Triple Concerto

for 3 Trombones and Orchestra

Eric Ewazen

Rental
Publisher: Theodore Presser Company
Print Status: Rental

Quick Overview

Triple Concerto for Trombones and Orchestra is gratefully dedicated to The Buffalo Philharmonic, under the direction of my dear friend, JoAnn Falletta, and to their trombone section, Jonathan Lombardo, Timothy Smith and Jeffrey Dee.

Having had the wonderful experience of hearing the orchestra?s beautiful premiere of my Percussion Concerto, Songs to the Banks of Ayr, in April of 2010, under the inspired and thrilling direction of Maestro Falletta, with the glorious performance of the solo percussion part by Evelyn Glennie, I was thrilled at the possibiity of being able to work with the BPO again! One of the joys of being a composer has been to become friends with so many great musicians and to collaborate with them on new compositions. So it was with the Triple Concerto!

I had known the extraordinary playing of Jonathan Lombardo and Jeffrey Dee when they were students at Juilliard. In fact I even accompanied Jeffrey Dee on a performance of my Rhapsody for Bass Trombone and Piano on his graduation recital. At that time, I also heard Jonathan Lombardo?s masterful performance of the Nino Rota Trombone Concerto with the Juilliard Orchestra. Subsequently hearing Timothy Smith?s beautiful and sublime playing, I knew that these were three very special musicians. When they approached me, during the rehearsals of my Percussion Concerto, about possibly writing a work for them, I immediately loved the idea. When this suggestion was made to Maestro Falletta, she was delighted with the suggestion, leading to the creation of this work, my gift to JoAnn, Jonathan, Timothy, Jeffrey and the members of the Buffalo Philharmonic Orchestra.

Three trombones! What a sound they can possess?full of power and intensity on the one hand, and yet lovely lyricism on the other. I wanted to capture the three aspects of their musical voices: hearty, brilliant fanfares, singing, melodious lines and virtuosic complexity. The work is in a traditional three movement structure, modeled after the great 19th century concerti: a lively, energetic opening movement, a slow, expressive second movement, and a rip-roaring final movement. There is even a large fugal passage, with 3 mini-cadenzas for each of the soloists in the final movement.

The opening movement begins with a leisurely paced introduction of lavish, rich harmonies, supporting gently canonic lines in the trombones, as they soar above the orchestra, intertwining gracefully, and joining in close 3-part harmony. Energy keeps accumulating in the music, and the introduction quickly leads to a rousing and energetic Sonata-Allegro. The heart of this movement contains 3 distinct themes, a 1st theme that is all about rhythmic excitement with the orchestra and the soloists tossing the themes back and forth, a 2nd theme, filled with expansive lyrical lines, and a final theme which represents the traditional brass fanfares. The material from the 3 themes is playfully developed, traveling from key to key to key, continually gaining momentum and excitement, and culminating with a heroic recapitulation of the opening material.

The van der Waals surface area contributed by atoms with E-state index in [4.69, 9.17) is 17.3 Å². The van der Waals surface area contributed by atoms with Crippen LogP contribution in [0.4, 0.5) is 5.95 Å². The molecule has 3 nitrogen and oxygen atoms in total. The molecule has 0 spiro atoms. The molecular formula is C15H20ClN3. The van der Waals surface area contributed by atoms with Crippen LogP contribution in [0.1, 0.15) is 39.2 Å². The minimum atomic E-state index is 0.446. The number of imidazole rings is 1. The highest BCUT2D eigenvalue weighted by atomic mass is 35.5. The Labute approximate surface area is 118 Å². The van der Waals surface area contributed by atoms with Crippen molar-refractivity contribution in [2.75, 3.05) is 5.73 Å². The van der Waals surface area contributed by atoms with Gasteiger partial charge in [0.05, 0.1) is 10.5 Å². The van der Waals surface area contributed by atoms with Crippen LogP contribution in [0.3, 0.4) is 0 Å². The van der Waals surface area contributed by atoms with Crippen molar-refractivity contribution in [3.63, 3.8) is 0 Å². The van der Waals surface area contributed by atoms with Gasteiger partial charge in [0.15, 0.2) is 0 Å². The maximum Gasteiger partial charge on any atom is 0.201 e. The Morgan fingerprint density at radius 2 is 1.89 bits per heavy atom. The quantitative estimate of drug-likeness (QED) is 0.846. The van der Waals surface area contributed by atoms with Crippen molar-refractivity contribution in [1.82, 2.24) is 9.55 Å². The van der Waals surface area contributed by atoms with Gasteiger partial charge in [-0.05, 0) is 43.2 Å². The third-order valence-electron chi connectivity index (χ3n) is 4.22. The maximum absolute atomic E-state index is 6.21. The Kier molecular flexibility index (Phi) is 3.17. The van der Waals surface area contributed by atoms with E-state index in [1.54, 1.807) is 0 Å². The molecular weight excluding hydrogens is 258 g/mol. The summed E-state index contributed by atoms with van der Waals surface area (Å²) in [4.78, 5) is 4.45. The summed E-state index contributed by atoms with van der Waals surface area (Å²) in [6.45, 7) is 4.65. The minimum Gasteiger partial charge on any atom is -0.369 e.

The Second Movement is an In Memoriam to Scott Parkinson, the previous principal trombonist of the orchestra, whom I had the great pleasure of knowing as Juilliard student, with his cheerful, enthusiastic friendliness and his great musical gifts. When he passed away at such a young age, it was such a shock to his many friends and musical colleagues. But his memory lives on! In fact Jonathan Lombardo sits in the endowed Scott Parkinson Chair. The music for the 2nd movement is all about beauty--beginning with gentle harmonies, lyric lines, almost a prayerful beginning with the orchestra, then the trombones sounding music that is almost like a Bach Chorale. A middle section of the piece rises up, with an accumulating, swirling intensity and appassionato gestures almost crying out, but calm returns, gentleness, beauty, acceptance, and enduring beauty.

The Final movement is a celebration of virtuosity--both in the Concertino (the 3 trombones) and the Ripieno (the orchestra). In this movement I give a nod to the great Concerti Grossi of Bach--the Brandenburg Concerti, in which a group of soloists alternate musical material with the orchestra. The movement begins with a burst of energy, as the orchestra spins out sweeping melodic lines, constantly rising up, leading to the trombone ensemble?s entrance with close, imitative, canonic gestures, sometimes growling in the low register, sometimes heroically singing out in the high register, joyfully sounding the contrapuntal lines, always tossing the melodies from one to the other to the other, in a 3-way game of catch, alternating with the orchestras playful contrapuntal gestures as well. The game gets faster and faster with sudden switches and turns of harmony and gestures, all leading to a grand and expansive fugue, a joyful and dramatic reappearance of the lst movement?s opening elegant theme, a final curtain call of each of the soloists one by one, taking a final musical bow, and a heroic, joyful coda as soloist and orchestra join together in a truly grand finale.

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Additional Information

Composition Date 2012
Duration 00:24:00
Orchestration 3 Tbn. Soli; 3(Picc.) 2 2 2 - 4 2 0 1; Timp. 2Perc. Vib. Mar. Str.
Premiere November 16th, 17th, 18th, 2012. Jonathan Lombardo, Timothy Smith, tenor trombones, Jeffrey Dee, bass trombone, Buffalo Philharmonic Orchestra, conducted by JoAnn Falletta; Kleinhans Music Hall, Buffalo, NY

Details

I. Andante Sostenuto-Allegro Energico
II. Andante Affettuoso
III. Allegro Brillante

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